When It Says FREE! Look for the Hidden Price Tag

I couldn’t pass it up, and I mean that literally. Someone had dumped it right in the middle of my shortcut through the back of a neighborhood shopping center. I had two choices: Hit it head-on or stop to investigate.

Closer examination revealed a unique piece of furniture. It was a child-sized, solid wood, combination five-drawer-dresser-wardrobe. I dragged it to the side of the road and found it to be fairly intact. It would need a little work, but it had definite possibilities. Even in its needy condition, it was FREE!

Had this item appeared in the classified ads or at a garage sale with a price tag, would I have been so eager? Not likely. It wasn’t on my list of needs, or even my wants. But FREE? That’s different. I’ll take it!

Haven’t we always believed that FREE means we get something for nothing? That, if it’s free, it’s good? That there’s no obligation, no strings attached? Well, we shouldn’t believe that.

Rarely does anything really come for FREE. Before you accept anything that seems to be FREE, you should look for the hidden price tag.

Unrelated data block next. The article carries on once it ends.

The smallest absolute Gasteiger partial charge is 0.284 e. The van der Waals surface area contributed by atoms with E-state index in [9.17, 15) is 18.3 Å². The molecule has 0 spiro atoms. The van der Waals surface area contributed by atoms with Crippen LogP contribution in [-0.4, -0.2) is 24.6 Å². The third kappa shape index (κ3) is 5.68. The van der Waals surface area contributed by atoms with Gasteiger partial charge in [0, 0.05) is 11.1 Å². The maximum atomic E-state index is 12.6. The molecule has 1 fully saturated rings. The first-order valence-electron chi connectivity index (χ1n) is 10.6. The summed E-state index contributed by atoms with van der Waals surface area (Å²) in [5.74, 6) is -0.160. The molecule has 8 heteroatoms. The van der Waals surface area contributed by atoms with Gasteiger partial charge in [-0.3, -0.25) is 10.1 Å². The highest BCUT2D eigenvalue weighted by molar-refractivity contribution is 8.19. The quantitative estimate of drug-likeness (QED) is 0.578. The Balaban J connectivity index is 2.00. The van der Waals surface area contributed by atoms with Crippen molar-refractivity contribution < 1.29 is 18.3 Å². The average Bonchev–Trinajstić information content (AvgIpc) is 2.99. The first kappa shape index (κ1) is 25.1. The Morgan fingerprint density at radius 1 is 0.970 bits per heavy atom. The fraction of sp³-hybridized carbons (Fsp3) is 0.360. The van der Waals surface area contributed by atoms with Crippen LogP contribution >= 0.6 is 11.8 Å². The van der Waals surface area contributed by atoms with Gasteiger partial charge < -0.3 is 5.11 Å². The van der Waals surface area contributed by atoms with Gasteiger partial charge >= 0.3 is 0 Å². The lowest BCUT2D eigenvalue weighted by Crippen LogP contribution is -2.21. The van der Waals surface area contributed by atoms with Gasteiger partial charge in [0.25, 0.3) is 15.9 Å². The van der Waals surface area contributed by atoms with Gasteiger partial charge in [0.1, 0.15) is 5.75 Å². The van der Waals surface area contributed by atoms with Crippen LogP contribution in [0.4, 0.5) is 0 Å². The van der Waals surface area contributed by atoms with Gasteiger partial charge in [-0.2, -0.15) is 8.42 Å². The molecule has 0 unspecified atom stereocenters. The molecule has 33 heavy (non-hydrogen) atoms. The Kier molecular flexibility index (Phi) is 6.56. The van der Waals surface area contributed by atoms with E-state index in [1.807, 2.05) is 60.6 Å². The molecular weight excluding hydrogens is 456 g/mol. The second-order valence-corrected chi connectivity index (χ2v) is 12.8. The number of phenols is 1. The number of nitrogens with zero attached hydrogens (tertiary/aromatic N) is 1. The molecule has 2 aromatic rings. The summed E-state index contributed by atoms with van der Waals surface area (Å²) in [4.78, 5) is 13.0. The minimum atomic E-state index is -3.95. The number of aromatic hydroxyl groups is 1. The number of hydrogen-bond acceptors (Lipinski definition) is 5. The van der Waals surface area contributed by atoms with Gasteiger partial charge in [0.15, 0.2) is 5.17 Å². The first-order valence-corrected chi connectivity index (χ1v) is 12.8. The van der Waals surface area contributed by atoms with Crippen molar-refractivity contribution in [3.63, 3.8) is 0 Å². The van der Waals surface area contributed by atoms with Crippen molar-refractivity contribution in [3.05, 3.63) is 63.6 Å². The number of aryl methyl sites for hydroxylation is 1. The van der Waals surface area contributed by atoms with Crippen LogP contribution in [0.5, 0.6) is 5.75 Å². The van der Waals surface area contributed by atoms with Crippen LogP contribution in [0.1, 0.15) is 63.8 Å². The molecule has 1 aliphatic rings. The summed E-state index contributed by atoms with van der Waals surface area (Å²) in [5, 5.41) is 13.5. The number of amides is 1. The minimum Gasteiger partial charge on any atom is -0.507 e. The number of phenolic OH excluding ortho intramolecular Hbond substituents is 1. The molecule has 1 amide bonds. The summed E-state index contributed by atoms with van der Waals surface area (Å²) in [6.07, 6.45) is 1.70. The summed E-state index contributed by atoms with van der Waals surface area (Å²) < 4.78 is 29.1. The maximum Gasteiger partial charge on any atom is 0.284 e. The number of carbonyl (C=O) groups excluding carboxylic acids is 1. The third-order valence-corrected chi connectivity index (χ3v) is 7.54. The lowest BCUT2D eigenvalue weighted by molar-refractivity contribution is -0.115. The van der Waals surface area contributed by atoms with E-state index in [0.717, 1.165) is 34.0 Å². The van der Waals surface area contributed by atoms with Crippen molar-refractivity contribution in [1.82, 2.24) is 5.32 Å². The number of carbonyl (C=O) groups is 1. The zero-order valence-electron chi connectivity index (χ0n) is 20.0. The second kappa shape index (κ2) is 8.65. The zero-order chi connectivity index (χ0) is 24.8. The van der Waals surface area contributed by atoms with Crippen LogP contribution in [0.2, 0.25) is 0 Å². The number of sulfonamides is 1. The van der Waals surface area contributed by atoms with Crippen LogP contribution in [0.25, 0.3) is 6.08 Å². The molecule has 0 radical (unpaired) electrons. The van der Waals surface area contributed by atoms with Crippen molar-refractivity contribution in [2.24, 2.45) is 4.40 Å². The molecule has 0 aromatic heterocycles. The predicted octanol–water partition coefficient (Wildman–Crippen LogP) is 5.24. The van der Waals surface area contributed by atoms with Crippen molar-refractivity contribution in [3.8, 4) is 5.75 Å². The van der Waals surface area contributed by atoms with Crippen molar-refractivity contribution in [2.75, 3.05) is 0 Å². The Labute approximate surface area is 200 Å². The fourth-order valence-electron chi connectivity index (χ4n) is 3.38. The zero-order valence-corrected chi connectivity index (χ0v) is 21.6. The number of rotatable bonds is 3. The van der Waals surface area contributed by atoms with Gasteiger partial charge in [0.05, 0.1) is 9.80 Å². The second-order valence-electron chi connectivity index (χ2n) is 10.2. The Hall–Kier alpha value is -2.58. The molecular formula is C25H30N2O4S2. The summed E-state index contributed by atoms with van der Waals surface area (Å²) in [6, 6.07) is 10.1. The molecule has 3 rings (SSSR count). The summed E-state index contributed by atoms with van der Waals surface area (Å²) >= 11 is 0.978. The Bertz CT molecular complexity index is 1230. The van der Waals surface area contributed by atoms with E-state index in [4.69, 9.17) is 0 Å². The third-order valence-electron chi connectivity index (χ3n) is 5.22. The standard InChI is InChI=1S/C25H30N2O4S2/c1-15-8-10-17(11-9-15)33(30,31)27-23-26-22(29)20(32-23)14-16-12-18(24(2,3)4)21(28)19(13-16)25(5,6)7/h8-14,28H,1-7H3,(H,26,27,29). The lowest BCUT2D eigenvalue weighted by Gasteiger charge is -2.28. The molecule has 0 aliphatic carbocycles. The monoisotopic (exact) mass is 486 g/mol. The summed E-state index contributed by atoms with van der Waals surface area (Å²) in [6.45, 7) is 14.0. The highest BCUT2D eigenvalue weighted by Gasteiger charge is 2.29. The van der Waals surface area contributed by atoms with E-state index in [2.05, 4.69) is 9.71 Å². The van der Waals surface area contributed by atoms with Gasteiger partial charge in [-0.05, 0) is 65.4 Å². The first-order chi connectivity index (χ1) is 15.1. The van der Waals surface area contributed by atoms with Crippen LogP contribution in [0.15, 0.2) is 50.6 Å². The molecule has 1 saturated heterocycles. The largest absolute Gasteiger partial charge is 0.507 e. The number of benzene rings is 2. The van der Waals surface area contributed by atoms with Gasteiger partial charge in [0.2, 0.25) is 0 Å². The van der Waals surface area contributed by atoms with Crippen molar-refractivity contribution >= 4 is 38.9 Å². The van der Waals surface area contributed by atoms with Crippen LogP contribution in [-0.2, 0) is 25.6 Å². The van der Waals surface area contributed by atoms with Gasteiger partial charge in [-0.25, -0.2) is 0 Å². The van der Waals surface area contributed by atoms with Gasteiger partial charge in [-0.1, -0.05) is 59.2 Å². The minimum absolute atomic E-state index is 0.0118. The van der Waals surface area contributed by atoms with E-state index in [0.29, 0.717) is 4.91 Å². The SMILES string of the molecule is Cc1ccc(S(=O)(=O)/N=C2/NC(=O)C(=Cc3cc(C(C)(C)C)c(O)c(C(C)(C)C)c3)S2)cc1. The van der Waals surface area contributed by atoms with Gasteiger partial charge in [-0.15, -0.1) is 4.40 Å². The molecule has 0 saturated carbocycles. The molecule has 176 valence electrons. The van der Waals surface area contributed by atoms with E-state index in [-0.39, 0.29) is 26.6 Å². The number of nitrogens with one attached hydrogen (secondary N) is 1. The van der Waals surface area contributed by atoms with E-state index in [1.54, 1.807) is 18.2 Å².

Price Tag: A Purchase. FREE with purchase only represents something free to you if you would have made the purchase anyway. If the freebie is what closed the sale, you didn’t get anything for free at all. You only paid less than you would have otherwise.

Price Tag: Privacy. The concept is you get something free, like e-mail or Internet access, in exchange for your private information, which the giver turns around and sells for a profit. Or, you get a chance to win a car in exchange for filling out a form that similarly collects your private information. So, what’s wrong with that? Nothing, provided you are fully aware of what’s going on and are willing to pay the price.

Price Tag: Maintenance. If you’ve ever been taken in by a FREE puppy, you know about this price tag. Even pets  from the animal shelter are anything but free. First, there are medical exams and shots, neutering and licensing. It can cost $100 or more to rescue a dog or cat from the pound. Considering all the years that follow, a free pet is not free.